This page contains a Flash digital edition of a book.
pilates Working with an


instructor means pilates exercises


can be adapted to suit the individual


BIRGITTE NYMANN PROGRAMME DIRECTOR, WEXER


training advice and guidance that has very little cost, I think virtual training is the best offer seen in a long time. It might not suit everyone, but I absolutely believe that most people will get a much better workout when following a virtual instructor compared to no guidance at all. When people do resistance training and cardio workouts, we


I


seldom ask if we’re giving them safe training – we let them work out on their own with little to no advice. But when it comes to group classes, where we’ve been used to having an instructor to inspire us and keep an eye on technique, we instantly question whether people will get enough from a ‘virtual’ instructor. While it’s impossible to create programmes that suit


everybody, at Wexer our videos focus on exercises that are safe for most people. After all, yoga and pilates classes use only body weight – the weight we carry around in everyday life without guidance. In addition, rather than try and tailor to the individual, the way we teach encourages them to do this for themselves. What virtual classes offer, that regular classes do not, is


repetition of the same programme over and over again. The more you do the same exercises, with the same instruction, the more you get to know the detail and work on getting better and better. You can also very easily follow your own progress, which is very inspiring to most people. In Denmark, virtual classes are very popular throughout the


whole day. The classes we offer with a live instructor are far more popular, but for the people who want group workouts outside of the peak club hours, virtual training is a good substitute – and people tend to like it much more than they fi rst anticipated. Me included!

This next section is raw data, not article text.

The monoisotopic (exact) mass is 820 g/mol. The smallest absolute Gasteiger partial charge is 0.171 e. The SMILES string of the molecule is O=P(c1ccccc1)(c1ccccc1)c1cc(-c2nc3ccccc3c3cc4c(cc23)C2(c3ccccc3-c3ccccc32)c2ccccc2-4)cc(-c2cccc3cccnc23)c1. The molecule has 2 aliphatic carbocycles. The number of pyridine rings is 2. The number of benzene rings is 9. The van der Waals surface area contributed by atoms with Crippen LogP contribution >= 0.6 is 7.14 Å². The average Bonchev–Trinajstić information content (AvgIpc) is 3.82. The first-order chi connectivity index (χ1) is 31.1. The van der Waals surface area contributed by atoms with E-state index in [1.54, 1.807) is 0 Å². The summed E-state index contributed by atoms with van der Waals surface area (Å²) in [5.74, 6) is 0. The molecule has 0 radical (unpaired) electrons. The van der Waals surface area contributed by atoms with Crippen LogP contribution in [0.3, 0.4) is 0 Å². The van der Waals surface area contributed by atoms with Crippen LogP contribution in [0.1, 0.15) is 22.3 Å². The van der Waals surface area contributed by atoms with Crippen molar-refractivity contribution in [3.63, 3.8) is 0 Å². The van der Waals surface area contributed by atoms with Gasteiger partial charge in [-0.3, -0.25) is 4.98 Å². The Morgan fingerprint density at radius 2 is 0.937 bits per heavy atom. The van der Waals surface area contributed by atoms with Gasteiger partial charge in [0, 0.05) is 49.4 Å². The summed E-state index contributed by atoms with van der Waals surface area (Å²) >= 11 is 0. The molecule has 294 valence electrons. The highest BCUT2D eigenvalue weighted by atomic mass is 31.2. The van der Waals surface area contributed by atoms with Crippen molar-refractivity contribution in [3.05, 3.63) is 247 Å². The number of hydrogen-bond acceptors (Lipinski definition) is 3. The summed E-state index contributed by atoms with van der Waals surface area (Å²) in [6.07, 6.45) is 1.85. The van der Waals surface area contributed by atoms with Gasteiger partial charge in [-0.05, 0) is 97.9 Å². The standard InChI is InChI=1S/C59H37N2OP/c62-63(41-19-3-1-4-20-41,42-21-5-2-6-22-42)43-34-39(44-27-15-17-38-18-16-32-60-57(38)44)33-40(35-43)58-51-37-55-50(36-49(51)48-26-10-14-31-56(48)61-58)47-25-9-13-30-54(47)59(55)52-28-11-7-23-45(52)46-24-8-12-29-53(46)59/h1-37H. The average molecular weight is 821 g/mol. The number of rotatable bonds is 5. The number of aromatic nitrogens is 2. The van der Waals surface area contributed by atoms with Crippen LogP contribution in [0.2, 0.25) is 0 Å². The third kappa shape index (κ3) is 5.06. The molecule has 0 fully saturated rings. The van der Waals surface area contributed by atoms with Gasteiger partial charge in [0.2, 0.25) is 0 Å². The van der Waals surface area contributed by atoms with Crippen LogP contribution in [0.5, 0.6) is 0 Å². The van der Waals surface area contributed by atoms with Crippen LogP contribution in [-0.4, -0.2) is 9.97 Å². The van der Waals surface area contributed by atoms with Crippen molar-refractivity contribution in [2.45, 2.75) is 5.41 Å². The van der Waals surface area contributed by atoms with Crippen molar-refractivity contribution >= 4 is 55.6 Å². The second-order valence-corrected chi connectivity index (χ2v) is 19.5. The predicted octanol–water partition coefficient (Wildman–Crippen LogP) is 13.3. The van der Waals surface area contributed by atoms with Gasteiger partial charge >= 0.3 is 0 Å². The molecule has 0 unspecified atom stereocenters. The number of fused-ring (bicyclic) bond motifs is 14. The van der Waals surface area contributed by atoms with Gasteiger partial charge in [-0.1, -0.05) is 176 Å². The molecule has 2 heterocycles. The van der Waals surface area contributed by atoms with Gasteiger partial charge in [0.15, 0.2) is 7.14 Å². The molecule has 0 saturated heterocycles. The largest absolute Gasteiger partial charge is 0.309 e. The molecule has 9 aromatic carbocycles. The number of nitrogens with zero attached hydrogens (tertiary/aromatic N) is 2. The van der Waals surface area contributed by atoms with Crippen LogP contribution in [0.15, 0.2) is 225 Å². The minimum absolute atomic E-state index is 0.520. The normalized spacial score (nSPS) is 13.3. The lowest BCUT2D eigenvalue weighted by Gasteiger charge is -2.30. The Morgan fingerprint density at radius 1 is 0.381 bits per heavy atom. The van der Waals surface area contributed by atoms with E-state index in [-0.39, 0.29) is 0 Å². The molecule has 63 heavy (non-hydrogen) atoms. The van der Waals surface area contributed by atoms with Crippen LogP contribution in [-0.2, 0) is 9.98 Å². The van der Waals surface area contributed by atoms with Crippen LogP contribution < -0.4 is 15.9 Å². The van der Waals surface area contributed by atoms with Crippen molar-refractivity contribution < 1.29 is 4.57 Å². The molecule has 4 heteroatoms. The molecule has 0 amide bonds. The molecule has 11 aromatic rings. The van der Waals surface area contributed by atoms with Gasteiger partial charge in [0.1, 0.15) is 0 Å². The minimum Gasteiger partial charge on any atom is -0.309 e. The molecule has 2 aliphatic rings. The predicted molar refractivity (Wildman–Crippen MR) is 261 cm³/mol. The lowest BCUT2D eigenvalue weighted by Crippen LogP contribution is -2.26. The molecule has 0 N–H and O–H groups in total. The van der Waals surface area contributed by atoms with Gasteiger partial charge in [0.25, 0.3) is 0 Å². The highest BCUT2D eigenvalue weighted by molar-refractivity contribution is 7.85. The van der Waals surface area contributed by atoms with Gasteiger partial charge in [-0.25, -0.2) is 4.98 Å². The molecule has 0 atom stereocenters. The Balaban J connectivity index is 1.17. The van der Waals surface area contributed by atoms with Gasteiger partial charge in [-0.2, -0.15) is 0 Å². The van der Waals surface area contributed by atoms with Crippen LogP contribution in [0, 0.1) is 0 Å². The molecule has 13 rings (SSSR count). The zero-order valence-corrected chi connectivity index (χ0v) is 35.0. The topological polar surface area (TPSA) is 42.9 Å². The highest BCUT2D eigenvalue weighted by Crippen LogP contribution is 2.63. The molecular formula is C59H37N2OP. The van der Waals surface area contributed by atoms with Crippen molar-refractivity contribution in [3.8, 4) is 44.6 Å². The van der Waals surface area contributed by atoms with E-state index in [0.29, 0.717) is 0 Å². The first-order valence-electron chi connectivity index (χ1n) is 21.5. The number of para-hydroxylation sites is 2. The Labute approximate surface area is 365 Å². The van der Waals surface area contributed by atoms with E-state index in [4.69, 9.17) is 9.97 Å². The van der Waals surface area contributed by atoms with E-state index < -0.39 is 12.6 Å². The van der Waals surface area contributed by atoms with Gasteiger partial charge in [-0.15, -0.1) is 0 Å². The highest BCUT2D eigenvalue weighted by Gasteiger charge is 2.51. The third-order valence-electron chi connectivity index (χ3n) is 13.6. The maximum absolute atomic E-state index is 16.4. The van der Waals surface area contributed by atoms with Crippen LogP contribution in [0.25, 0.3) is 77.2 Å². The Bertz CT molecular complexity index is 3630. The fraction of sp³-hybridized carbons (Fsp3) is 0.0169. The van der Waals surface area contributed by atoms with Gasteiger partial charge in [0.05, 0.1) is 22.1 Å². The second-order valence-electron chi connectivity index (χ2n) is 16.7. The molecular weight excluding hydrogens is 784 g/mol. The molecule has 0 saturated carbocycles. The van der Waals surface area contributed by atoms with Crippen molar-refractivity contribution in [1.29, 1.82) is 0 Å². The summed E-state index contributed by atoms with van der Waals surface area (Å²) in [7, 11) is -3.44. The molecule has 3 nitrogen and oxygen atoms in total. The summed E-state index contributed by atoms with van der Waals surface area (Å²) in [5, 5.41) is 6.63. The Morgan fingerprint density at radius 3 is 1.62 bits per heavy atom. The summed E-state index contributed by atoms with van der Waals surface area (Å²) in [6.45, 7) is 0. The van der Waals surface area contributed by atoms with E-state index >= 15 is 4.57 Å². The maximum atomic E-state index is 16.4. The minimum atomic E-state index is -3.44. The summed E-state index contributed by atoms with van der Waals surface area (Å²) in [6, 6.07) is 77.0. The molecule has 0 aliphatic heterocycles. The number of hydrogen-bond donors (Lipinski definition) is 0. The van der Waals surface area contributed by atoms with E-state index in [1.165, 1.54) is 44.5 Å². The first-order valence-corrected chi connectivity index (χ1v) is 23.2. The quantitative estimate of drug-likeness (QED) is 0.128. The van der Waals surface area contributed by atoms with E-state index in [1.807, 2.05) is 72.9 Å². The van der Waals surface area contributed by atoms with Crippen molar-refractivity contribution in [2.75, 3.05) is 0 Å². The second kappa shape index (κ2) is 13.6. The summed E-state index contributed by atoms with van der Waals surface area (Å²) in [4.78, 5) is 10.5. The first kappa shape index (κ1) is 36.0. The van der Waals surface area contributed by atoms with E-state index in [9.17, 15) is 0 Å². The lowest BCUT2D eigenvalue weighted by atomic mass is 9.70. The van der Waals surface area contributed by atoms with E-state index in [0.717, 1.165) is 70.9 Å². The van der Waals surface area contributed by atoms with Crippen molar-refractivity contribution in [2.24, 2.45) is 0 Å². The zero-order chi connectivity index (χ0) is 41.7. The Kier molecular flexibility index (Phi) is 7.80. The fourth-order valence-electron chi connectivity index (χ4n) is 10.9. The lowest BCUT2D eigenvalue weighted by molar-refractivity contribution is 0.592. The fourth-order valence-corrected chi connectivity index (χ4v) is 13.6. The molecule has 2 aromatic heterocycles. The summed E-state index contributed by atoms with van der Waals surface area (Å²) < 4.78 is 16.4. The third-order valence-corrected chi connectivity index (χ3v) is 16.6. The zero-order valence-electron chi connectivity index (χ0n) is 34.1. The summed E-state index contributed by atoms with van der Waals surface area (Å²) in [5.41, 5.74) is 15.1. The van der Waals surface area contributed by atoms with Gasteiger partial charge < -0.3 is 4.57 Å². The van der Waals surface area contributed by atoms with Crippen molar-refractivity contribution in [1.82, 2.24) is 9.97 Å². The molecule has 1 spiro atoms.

For people who want group workouts outside of peak hours, virtual training is a good substitute


46 Read Health Club Management online at healthclubmanagement.co.uk/digital


s any kind of training suitable for virtual classes, if we want clients to get the best of the best? No. But if we want to give them


STEFANIA DELLA PIA


PROGRAMME DIRECTOR, EDUCATION & MASTER INSTRUCTOR TRAINER, MERRITHEW HEALTH & FITNESS


W


ith technology continuously advancing leaps and bounds, it was just a matter of


time before virtual instruction made its way to pilates. While not completely against this new concept, I do think these classes should be limited to general pilates enthusiasts. Those with specifi c needs – individuals who require rehab treatment, who suffer from misalignments or who have sports-specifi c training requirements – should defi nitely seek the expertise of a certifi ed instructor, to ensure correct technique. Ultimately though, only the individual can truly assess the form of instruction they are comfortable with. On the down side for virtual classes –


without a real-life instructor to train with – feedback, modifi cations, proper cueing and a true customised routine may not be possible. Obtaining specialist equipment and accessories may also be diffi cult. In addition, advanced moves and routines may not translate well through video, and personal safety could be compromised if exercises are performed incorrectly. Virtual programming does not allow for integration of an instructor’s diverse skills and experience that help bring a mind-body connection. On the plus side, gyms could offer ‘take-home’


classes, where members can work out at home or while away on business – workouts could be offered on their laptops, iPhones or online.


healthclub@leisuremedia.com kate cracknell


march 2012 © cybertrek 2012


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